The Campus-Community Emergency Response Team (C-CERT) Program educates people about disaster preparedness for hazards that may impact their area and trains them in basic disaster response skills, such as fire safety, light search and rescue, team organization, and disaster medical operations. Using the training learned in the classroom and during exercises, C-CERT members can assist others in their neighborhood or workplace following an event when professional responders are not immediately available to help. C-CERT members also are encouraged to support emergency response agencies by taking a more active role in emergency preparedness projects in their community.

Dr. Chamard has also been a member of the UAA Police Department auxiliary team since its inception in 2007. The auxiliary team trains monthly during the academic year in areas such as traffic and crowd control, infectious disease control, handling of hazardous materials, pet rescue and shelter during disasters, radio communications, and search and rescue.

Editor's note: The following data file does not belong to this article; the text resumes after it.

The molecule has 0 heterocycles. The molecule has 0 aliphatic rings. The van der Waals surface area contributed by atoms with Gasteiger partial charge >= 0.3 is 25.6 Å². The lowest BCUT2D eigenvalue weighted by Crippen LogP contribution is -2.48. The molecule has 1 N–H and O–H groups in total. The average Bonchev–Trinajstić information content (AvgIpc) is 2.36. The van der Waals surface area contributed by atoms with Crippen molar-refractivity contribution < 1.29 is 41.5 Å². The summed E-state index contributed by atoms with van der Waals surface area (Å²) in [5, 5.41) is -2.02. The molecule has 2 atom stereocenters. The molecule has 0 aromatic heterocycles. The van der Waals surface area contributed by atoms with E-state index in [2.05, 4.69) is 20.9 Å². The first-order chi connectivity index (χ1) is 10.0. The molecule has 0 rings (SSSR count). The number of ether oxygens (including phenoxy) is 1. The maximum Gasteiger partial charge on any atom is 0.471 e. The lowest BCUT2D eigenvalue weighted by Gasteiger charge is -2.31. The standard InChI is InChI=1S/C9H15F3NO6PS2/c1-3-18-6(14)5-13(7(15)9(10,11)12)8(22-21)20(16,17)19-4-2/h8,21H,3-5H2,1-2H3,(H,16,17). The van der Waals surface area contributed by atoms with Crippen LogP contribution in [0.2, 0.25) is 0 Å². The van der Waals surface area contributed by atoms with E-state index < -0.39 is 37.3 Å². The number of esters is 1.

Pictured are UAA staff and faculty who completed the training: Front row (l to r): Syrilyn Tong (trainer), Sharon Chamard (Justice Center), Carol Chambers, Carolyn Hanthorne, Billy Huston.  Back row (l to r) Frank Lahr, Gerald Metcalf, Robert Bell, Nancy Nix, Morgan Grey, Brenda Henderson, Nick Dighiera, Cedar Cussins, Amanda Burnell, Joseph Ireton.

Click here for UAA emergency information.

Tuesday, June 21, 2011

Dr. Chamard directs 2011 Mat-Su Community Survey

The 2011 Matanuska-Susitna Borough Community Survey will be directed by Dr. Sharon Chamard, Justice faculty.  Surveys will be mailed to a random sample of Mat-Su residents beginning in July.